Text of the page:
Tetralogy of Fallot

From Academic Kids

In medicine, the tetralogy of Fallot (described by Etienne Fallot, 1850 - 1911, Marseille) is a significant and complex congenital heart defect, involving four different heart malformations:

  1. A ventricular septal defect (VSD), a hole between the two bottom chambers (ventricles) of the heart.
  2. Right ventricular outflow tract obstruction, a narrowing at or just below the pulmonary valve.
  3. The aorta is positioned over the ventricular septal defect instead of in the left ventricle.
  4. The right ventricle is more muscular than normal.

Pseudotruncus arteriosus is a particularly severe variant of the tetralogy of Fallot, in which there is complete obstruction of the right ventricular outflow tract. In these individuals, there is complete right to left shunting of blood. The lungs are perfused via collaterals from the systemic arteries. These individuals are severely cyanotic and will have a continuous murmur on physical exam due to the collateral circulation to the lungs.

Pathophysiology

The tetralogy of Fallot generally results in low oxygenation of blood due to mixing of desaturated and saturated blood in the ventricles and preferential flow of blood from the ventricles to the aorta because of obstruction to flow through the pulmonary valve. It is often evidenced by a bluish tint to the baby's skin (cyanosis). However there are "pink Fallots" in which the degree of obstruction in the pulmonary tract (right ventricular outflow, pulmonary valve and pulmonary arteries) is low. Blood flows preferentially from the ventricles to the lungs and only minimal desaturation occurs in the systemic circulation because of mixing of saturated and desaturated blood in the ventricles. This degree of desaturation may be undetectable to the eye and requires a pulse oximeter to identify it.

Even children who are generally not too deeply cyanosed (blue) may develop acute severe cyanosis or "spells". The precise mechanism of spelling is in doubt but certainly this is a dangerous event and presumably results from an increase in resistance to blood flow to the lungs with increased preferential flow of desaturated blood to the body. Such spells may be treated with beta-blockers such as propranolol, but acute episodes may require rapid intervention with oxygen, morphine and phenylephrine (to increase blood pressure).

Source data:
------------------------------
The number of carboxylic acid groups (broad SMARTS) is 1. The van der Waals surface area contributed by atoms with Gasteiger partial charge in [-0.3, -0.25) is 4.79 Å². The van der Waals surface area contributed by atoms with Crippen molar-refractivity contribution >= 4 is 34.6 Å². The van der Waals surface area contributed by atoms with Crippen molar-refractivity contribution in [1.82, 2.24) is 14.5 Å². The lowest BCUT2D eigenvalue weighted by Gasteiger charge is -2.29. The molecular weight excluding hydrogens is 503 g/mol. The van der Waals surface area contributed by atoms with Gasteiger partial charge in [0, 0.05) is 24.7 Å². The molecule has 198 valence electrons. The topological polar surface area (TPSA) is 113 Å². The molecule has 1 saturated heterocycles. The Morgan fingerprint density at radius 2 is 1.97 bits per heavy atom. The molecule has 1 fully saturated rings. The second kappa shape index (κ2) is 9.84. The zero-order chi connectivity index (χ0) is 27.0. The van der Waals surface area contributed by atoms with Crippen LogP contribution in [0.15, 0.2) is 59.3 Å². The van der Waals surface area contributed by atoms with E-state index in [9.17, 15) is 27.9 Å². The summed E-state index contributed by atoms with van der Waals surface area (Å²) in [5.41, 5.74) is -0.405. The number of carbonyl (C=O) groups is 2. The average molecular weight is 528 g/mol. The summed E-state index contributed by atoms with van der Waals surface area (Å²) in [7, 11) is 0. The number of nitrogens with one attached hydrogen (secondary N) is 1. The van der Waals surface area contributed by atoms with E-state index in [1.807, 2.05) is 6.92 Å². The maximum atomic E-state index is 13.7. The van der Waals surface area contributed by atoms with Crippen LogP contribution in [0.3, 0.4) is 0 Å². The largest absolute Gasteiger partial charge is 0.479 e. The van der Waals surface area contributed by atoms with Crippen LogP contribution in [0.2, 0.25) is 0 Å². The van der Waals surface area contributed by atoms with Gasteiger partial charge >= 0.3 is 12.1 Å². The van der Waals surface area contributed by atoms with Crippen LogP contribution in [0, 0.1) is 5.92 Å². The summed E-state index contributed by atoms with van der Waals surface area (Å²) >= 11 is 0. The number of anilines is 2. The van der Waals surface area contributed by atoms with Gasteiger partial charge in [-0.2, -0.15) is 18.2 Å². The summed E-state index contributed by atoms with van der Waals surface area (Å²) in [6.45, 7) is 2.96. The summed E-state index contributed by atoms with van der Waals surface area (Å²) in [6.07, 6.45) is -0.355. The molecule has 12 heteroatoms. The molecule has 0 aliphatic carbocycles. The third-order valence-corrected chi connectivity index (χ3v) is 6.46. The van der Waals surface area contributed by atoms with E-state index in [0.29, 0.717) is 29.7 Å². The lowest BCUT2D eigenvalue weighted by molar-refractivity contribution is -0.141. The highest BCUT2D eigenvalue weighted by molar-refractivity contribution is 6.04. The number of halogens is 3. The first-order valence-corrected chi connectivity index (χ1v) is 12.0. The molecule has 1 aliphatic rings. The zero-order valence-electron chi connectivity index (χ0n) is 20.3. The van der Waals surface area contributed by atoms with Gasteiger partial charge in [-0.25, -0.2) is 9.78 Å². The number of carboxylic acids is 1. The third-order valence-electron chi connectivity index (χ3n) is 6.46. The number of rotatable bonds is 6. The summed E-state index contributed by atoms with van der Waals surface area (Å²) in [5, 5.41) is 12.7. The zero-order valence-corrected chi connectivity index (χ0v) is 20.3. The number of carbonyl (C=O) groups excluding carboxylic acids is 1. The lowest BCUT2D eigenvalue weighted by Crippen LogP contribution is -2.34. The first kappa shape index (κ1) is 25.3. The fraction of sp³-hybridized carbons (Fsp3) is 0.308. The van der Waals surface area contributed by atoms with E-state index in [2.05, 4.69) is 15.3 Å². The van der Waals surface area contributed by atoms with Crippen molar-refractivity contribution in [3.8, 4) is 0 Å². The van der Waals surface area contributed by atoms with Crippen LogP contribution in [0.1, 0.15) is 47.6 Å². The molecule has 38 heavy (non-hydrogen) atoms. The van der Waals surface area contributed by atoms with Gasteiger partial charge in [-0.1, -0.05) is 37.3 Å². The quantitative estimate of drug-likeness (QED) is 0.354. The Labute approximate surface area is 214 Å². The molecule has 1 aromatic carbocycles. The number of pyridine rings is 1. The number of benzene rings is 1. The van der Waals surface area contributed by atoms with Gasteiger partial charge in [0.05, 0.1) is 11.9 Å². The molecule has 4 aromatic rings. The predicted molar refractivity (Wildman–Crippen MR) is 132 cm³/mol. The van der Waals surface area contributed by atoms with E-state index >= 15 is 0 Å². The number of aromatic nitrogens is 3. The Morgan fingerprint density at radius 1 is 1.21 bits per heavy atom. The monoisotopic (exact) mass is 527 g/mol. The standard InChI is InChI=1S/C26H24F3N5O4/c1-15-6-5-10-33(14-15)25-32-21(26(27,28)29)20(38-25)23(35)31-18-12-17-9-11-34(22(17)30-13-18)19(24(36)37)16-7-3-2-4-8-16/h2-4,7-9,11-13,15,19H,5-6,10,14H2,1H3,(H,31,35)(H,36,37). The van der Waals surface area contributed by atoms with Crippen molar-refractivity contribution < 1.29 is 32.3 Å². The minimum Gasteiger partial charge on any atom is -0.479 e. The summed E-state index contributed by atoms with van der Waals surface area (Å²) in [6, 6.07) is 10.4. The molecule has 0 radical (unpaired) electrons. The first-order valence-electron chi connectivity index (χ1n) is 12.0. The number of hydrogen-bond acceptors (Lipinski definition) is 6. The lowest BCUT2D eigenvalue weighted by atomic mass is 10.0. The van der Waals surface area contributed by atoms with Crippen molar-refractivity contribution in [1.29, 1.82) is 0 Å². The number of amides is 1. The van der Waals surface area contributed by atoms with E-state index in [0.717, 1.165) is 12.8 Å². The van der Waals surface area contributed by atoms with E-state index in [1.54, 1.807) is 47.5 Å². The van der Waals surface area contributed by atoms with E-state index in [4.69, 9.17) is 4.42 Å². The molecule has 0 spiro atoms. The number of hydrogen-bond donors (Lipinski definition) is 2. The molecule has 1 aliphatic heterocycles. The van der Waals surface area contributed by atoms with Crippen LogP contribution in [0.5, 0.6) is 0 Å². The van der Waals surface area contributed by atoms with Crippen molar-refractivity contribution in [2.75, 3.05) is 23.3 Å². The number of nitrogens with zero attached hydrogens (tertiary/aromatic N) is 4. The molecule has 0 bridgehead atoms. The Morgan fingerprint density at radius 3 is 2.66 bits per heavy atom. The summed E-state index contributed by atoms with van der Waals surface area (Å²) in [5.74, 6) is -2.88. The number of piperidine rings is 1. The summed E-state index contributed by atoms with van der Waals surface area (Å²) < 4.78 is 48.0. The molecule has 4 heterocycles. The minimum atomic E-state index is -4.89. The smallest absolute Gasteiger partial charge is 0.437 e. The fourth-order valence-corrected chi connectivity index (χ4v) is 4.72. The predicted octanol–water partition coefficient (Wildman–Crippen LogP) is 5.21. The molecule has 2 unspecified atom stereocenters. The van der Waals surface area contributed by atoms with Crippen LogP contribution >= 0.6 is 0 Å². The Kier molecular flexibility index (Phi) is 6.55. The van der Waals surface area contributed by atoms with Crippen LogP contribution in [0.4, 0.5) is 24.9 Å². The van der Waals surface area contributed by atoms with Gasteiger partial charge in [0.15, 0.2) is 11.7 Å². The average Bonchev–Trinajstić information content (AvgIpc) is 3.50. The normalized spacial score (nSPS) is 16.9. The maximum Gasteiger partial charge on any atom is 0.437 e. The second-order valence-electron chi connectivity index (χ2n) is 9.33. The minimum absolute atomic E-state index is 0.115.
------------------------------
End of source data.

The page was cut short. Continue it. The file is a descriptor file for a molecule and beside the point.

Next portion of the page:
Treatment

The condition was initially thought untreatable until Dr. Alfred Blalock (Baltimore, 1899 - 1964), assisted by Vivien Thomas, (or, arguably, Vivien Thomas assisted by Dr. Blalock) developed a procedure to alleviate the condition. The surgery involved joining an artery leaving the heart to an artery leading to the lungs, in an attempt to give the blood a second chance at oxygenation. This first blue baby operation came to be known as the Blalock-Taussig shunt. The idea of this procedure came from Helen B. Taussig (there is some historical dispute over exactly where priority and credit should be given, as Blalock, Thomas, and Taussig have each given different accounts which are difficult to confirm). The term Blue baby syndrome is sometimes applied to the tetralogy of Fallot, but is less specific and includes other conditions.

Since then, other methods of treatment have become available, including increasing the size of the opening from the heart to the pulmonary artery using a balloon catheter, or actually removing/reconstructing the valve leading from the heart to the lungs.

Additionally, recent developments in pediatric heart surgery have allowed actual open-heart reconstruction of the interior defects present in hearts with this condition.

Adults who have undergone surgery for this disorder usually lead normal lives but antibiotic prophylaxis is often indicated when the adult undergoes dental treatment in order to prevent infective endocarditis.

External links

fr:Tétralogie de Fallot it:Tetralogia di Fallot pl:Tetralogia Fallota

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